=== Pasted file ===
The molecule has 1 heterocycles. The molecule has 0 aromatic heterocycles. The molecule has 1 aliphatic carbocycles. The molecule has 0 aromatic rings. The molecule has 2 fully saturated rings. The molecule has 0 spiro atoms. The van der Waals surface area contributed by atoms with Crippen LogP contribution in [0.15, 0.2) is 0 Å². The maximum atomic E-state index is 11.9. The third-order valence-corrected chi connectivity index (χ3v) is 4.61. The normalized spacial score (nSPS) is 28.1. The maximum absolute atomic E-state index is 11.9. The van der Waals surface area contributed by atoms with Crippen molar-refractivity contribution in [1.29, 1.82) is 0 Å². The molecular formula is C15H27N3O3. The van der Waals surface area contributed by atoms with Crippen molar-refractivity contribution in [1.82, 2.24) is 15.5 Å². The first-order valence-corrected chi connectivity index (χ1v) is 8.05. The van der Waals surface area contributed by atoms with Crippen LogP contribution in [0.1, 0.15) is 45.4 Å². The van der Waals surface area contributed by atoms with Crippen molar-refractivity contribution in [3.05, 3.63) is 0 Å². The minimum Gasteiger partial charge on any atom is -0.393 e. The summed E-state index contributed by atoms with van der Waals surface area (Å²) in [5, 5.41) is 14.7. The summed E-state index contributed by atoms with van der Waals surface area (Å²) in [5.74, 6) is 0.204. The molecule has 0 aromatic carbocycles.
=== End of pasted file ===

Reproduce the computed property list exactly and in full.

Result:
The molecule has 1 heterocycles. The molecule has 0 aromatic heterocycles. The molecule has 1 aliphatic carbocycles. The molecule has 0 aromatic rings. The molecule has 2 fully saturated rings. The molecule has 0 spiro atoms. The van der Waals surface area contributed by atoms with Crippen LogP contribution in [0.15, 0.2) is 0 Å². The maximum atomic E-state index is 11.9. The third-order valence-corrected chi connectivity index (χ3v) is 4.61. The normalized spacial score (nSPS) is 28.1. The maximum absolute atomic E-state index is 11.9. The van der Waals surface area contributed by atoms with Crippen molar-refractivity contribution in [1.29, 1.82) is 0 Å². The molecular formula is C15H27N3O3. The van der Waals surface area contributed by atoms with Crippen molar-refractivity contribution in [1.82, 2.24) is 15.5 Å². The first-order valence-corrected chi connectivity index (χ1v) is 8.05. The van der Waals surface area contributed by atoms with Crippen LogP contribution in [0.1, 0.15) is 45.4 Å². The van der Waals surface area contributed by atoms with Crippen molar-refractivity contribution in [3.05, 3.63) is 0 Å². The minimum Gasteiger partial charge on any atom is -0.393 e. The summed E-state index contributed by atoms with van der Waals surface area (Å²) in [5, 5.41) is 14.7. The summed E-state index contributed by atoms with van der Waals surface area (Å²) in [5.74, 6) is 0.204. The molecule has 0 aromatic carbocycles.